“At the end of the day if they feel they’ve got people like Udanta and there’s an opportunity for them to come over and showcase their talents it’s an opportunity for them to maybe get in the English game," an impressed Appleton was quoted saying in the Oxfordmail.

Udanta himself was more than satisfied with his performance and notably, he learned to be more competitive. "I improved a lot. In terms of football, mentality and this season, I have started every game. After the training stint, I saw many improvements."

Barely a year afterwards, he won the Young Player of the Year trophy at the Football Players Association of India (FPAI) awards — where his fellow professionals voted for him.

Since the age of 18, the attacker has been highly spoken of by former Blues coach Westwood who saw great potential in him from the very first training session.

“Udanta is probably one of our quickest players. It's just a case of now helping him make that transition from youth football to the men's world. He needs games to understand what it means to give the ball away and to get pushed off the ball and what it means to take people on. He's only going to get stronger and stronger for the future. It's just a case of managing him and guiding him through and giving him the information that he needs," ex-BFC manager Westwood was quoted saying by Goal.com  after losing 3-1 to Persipura Jayapura in the AFC Cup.

Even though BFC suffered a heartbreak in the AFC Cup final last year, losing 1-0 to Al-Quwa Al-Jawiya, Udanta feels BFC's journey is an example for other Indian clubs against other Asian giants.

"Hopefully, yes. It will be good for India if other teams come. Any club from India progressing will be good for the club and country," says Udanta.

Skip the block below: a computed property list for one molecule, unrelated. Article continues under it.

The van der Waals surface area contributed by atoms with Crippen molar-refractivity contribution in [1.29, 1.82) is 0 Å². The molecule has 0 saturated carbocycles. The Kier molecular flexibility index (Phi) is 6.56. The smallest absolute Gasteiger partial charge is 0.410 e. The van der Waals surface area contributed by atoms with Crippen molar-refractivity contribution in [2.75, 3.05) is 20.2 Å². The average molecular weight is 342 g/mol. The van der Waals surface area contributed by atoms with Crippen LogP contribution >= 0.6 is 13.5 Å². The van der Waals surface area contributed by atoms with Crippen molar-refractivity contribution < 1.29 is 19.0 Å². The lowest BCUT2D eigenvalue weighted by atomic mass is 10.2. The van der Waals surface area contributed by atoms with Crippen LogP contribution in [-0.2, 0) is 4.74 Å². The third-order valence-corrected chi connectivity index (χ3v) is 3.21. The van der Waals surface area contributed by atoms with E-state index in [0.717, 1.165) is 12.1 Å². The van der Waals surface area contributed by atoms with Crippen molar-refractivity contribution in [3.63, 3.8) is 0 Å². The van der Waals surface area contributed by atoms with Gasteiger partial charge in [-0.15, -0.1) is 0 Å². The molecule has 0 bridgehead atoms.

The Manipur-born winger's efforts caught the eye of Indian Super League's (ISL) Mumbai City FC, who managed to rope in the services of the youngster in 2016 but couldn't provide opportunities.

"I didn't get many chances in ISL as more foreigners play. ISL is a big tournament. Legendary players from around the world come and help Indian players. It's good for the development of Indian players. Most of the starting eleven are fielded with foreigners so you get to learn a lot."

Meanwhile, BFC has seen a major dip in form in the ongoing I-League season. Having won just one out of their last eight league games, the JSW-owned outfit were pushed down to 5th in the table. Udanta, however, believes there a few knots to untie before they get back to where they belong.

"When we play every game, we dominate. We create so much but unfortunately miss those chances. Also, finishing is the biggest problem of all and then we have a bit of misunderstanding on the pitch. We concede scrappy goals," said Udanta who has featured in every game for the Blues.

Despite having an average season for BFC, Udanta takes cues from India's most decorated player.

"Of course, (my role model is) Sunil bhai (brother). The way he plays and encourages others and (shoulders his) responsibilities," he smiled. "I would love to captain my club and India but it's too early to think about that.

"Off the pitch, I link up with CK Vineeth and Sunil bhai and on the field, I choose to maintain good understanding with my midfielders and defenders," said Udanta.

With the Fifa U-17 World Cup around the corner, Udanta feels 'hosting the event will be a big, big thing for Indian football'. Speaking of big things, one hopes that Udanta can make the leap from being the next big thing


Published Date: Mar 23, 2017 12:01 pm | Updated Date: Mar 23, 2017 12:02 pm